In the Microgrid Enabling Technologies report published this January, combined heat and power was the leading DER choice in terms of capacity for microgrids on a global basis in 2017, with 655 MW deployed, followed by solar PV (392 MW) and then diesel (385 MW). By 2026, however, the DER landscape shifts, with solar PV jumping to a commanding lead with 3,786 MW annually, followed by energy storage with 3,292 MW. Energy storage boasts the most aggressive compound annual growth rate (CAGR) with 37.4%; solar PV follows at a CAGR of 28.7%.

Investment Spending Predicted to Rise

Implementation spending tracks this capacity growth. All eight DER were profiled in the recent report (which also includes biomass, diesel, hydro, and wind power). This market forecast represented just over $4 billion in investment in 2017. That annual spending increases to nearly $23.6 billion by 2026, a 21.7% CAGR. Solar PV ranks as the top DER investment target for microgrids, with annual spending reaching virtually half of all DER investment by 2026 at $6.7 billion. Energy storage spending follows at $4.5 billion annually in 2026.

Collaboration Expected as Power Sources Diversify

In short, solar PV and energy storage will be the most popular MET options for future microgrids. Yet, the more interesting question revolves around the potential role of fossil generators. One clue comes from companies such as Fairbanks Morse, which now offers a power reliability as a service platform. Rather than view solar and storage as a threat, it is investigating how to collaborate with the industry’s overall shift to the Energy Cloud.

Fairbanks Morse is not the only company exploring how the energy as a service model applies to microgrids. Perhaps the biggest single headline for microgrids in 2018 is the partnership between Schneider Electric, Dynamic Energy Networks, and the Carlyle Group, looking to deploy $500 million in microgrids under a microgrids as a service business model.

Microgrid Evolution Is Just Getting Started

Of course, the energy service approach to microgrids is still in incubation. The key to making this approach work are controllers, the magic sauce, if you will. As DER portfolios become commoditized, the innovation shifts to automation, controls, and software. Who are the leaders in this space? Look for my forthcoming report ranking control providers later this month.

Getting back to my opening question, the microgrid of the future will be more sustainable, ultra-resilient, plug-and-play, financed under an energy as a service business model with private capital, and will include both solar and energy storage.

 

Electricity Landscape: Expanding Demand

— January 30, 2018

On January 16, 2018, I attended the US launch of the International Energy Agency (IEA)’s World Energy Outlook (WEO) 2017 at the Center for Strategic and International Studies. Dr. Fatih Birol, Executive Director of the IEA, presented findings from the WEO and highlighted four megatrends in the global energy system:

  • Rapid deployment and falling costs of clean energy technologies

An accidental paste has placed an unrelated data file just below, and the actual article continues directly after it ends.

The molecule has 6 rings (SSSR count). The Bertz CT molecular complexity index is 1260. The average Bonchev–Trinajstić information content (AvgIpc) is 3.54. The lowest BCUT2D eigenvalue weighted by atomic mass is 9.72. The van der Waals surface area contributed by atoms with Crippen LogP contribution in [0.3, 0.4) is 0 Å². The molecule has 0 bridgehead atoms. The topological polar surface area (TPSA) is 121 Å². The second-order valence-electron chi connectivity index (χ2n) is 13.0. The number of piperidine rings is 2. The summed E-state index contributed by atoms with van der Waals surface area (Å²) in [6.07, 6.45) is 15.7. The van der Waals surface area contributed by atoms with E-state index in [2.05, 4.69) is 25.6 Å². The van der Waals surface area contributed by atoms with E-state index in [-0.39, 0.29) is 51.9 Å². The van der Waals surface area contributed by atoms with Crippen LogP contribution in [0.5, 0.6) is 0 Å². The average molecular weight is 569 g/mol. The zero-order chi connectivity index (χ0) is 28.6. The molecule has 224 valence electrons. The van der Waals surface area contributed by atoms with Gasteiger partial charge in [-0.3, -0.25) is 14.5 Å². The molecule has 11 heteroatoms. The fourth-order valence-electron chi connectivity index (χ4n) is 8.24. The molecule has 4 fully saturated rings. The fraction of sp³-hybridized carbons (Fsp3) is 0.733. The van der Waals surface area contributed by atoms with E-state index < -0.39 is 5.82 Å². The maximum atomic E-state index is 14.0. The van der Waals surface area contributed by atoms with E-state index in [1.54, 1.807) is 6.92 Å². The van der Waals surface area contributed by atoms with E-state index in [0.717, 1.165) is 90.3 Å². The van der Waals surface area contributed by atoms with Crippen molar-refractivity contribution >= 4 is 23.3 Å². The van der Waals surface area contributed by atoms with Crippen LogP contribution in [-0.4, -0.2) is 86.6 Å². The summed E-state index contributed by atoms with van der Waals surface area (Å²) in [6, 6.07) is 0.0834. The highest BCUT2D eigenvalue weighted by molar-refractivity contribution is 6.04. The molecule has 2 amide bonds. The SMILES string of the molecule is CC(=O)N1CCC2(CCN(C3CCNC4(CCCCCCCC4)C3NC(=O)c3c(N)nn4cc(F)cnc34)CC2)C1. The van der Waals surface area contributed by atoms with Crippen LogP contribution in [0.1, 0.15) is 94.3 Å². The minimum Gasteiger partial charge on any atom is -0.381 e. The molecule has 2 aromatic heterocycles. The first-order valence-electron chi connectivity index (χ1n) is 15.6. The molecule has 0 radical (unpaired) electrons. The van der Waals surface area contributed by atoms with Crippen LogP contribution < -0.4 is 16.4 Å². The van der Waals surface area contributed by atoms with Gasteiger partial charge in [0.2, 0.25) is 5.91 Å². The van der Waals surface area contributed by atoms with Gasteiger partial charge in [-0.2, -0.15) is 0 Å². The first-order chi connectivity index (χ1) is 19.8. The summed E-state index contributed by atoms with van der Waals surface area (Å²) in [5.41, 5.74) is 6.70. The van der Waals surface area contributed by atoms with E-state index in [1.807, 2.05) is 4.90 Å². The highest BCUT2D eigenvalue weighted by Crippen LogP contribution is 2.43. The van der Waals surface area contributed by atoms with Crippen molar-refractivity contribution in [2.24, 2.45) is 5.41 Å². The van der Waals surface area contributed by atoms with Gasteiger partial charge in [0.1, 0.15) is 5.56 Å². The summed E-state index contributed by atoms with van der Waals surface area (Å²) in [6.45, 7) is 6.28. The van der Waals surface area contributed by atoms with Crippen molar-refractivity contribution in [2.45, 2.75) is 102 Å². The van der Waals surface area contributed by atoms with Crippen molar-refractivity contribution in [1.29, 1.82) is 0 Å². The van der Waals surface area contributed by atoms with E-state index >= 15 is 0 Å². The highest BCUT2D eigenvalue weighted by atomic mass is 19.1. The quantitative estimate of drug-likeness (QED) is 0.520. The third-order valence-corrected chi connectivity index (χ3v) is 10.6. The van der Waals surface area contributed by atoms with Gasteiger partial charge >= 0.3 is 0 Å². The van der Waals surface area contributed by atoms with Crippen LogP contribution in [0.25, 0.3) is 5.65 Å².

• Growth in electrification of energy
  • China’s shift to a more services-based economy and a clean energy mix
  • The US’s position as the biggest oil & gas producer globally

Taking these megatrends into account, as well as projections on where existing policies and announced intentions may lead the energy systems, WEO’s New Policies Scenario expects global energy needs to increase by 30% between 2018 and 2040. This growth is mainly driven by India, whose share of global energy use is expected to rise to 11% by 2040. Southeast Asia also contributes immensely to overall growing demand. Developing countries in Asia Pacific are expected to account for two-thirds of global energy growth.

Growing Demand for Electricity

With a rising standard of living in many developing countries, more people will want to buy appliances and electronic devices powered by electricity. Innovative transportation technologies are gaining momentum and are projected to increase electricity demand as well. For example, China will need to add the equivalent of today’s US power system to its infrastructure by 2040 to meet rising electricity demand; India needs to add a power system the size of the current European Union. In fact, global investment in electricity overtook that of oil & gas for the first time in 2016. Dr. Birol emphasized the importance of China and India’s future energy decisions. Their decisions will play a huge role in determining global trends due to the scale of investment and deployment.

WEO Electricity Demand Projections to 2040

(Source: International Energy Agency)

Heating and Cooling Demand Ramping Up

The growing demand for heating and cooling is among various drivers for electrification of energy. In particular, consumers in warmer regions will increasingly install cooling systems. There is great potential for energy savings with energy efficient HVAC products, but that market remains largely untapped at present. According to the recent Navigant Research report, Market Data: Energy Efficient Buildings – Asia Pacific, the energy efficient HVAC market in Asia Pacific is expected to reach $25.6 billion in 2026. Specifically, China’s market is expected to grow at a 10.5% CAGR between 2017 and 2026; and 11.4% in India. Today, heating and cooling in buildings account for approximately 40% of energy consumption.